(i) the defendant is indebted to the plaintiff on a foreign judgment in a 
stated amount in excess of all setoffs;
(ii) the defendant is not subject to the jurisdiction of the state, or that 
after diligent effort the plaintiff cannot serve the defendant with 
process; and
(iii) the person making the request knows or has good reason to believe 
that a named person
(A) has control of property belonging to the defendant, or
(B) is indebted to the defendant.
(c) Subrule (H) does not apply.
(B) Request for Garnishment. After commencing an action, the plaintiff may seek a 
writ of garnishment by filing an ex parte motion supported by a verified statement 
setting forth specific facts showing that:
(1) the defendant is indebted to the plaintiff on a contract in a stated amount in 
excess of all setoffs;
(2) the defendant is subject to the jurisdiction of the state;
(3) after diligent effort the plaintiff cannot serve the defendant with process; 
and
(4) the person signing the statement knows or has good reason to believe that 
a named person
(a) has control of property belonging to the defendant, or
(b) is indebted to the defendant.
On a finding that the writ is available under this rule and that the verified 
statement states a sufficient basis for issuance of the writ, the judge to 
whom the action is assigned may issue the writ.
(C) Writ of Garnishment. The writ of garnishment must have attached or include a 
copy of the verified statement, and must:
(1) direct the garnishee to:
(a) file with the court clerk within 14 days after the service of the writ on 
him or her a verified disclosure indicating his or her liability (as specified in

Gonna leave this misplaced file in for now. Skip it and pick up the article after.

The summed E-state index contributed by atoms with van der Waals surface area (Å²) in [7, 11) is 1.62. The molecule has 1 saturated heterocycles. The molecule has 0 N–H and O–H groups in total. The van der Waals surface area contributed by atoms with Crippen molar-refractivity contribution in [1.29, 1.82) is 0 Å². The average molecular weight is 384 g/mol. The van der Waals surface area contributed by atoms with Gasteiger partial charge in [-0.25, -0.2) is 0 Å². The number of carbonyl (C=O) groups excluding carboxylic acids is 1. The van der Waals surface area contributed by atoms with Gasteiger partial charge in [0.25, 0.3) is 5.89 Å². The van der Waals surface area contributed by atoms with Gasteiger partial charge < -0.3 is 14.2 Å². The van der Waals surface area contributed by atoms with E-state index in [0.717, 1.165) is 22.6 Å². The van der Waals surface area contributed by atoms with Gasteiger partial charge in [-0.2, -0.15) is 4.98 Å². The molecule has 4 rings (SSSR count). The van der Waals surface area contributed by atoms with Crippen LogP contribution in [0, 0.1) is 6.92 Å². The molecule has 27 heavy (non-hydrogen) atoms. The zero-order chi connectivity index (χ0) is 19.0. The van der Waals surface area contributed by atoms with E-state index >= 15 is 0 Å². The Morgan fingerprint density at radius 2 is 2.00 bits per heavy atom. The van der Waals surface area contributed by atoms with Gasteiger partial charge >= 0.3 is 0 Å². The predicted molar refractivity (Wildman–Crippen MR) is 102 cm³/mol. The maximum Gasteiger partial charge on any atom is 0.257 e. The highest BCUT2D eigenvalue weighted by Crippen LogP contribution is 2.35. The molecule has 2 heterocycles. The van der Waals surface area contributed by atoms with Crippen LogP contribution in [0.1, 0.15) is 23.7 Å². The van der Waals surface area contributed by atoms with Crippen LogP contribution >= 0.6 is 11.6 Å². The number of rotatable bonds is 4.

subrule [E]) to the defendant;
(b) deliver no tangible or intangible property to the defendant, unless 
allowed by statute or court rule;
(c) pay no obligation to the defendant, unless allowed by statute or court 
rule; and
(d) promptly provide the defendant with a copy of the writ and verified 
statement by personal delivery or by first class mail directed to the 
defendant's last known address;
(2) direct the defendant to refrain from disposing of any negotiable instrument 
representing a debt of the garnishee or of any negotiable instrument of title
representing property in which he or she claims an interest held in the 
possession or control of the garnishee;
(3) inform the defendant that unless the defendant files objections within 14 
days after service of the writ on the defendant, or appears and submits to the 
jurisdiction of the court, an order may enter requiring the garnishee to deliver 
the garnished property or pay the obligation to be applied to the satisfaction of 
the plaintiff's claim; and
(4) command the process server to serve the writ and to file a proof of service.
(D) Service of Writ. MCR 3.101(F) applies to prejudgment garnishment.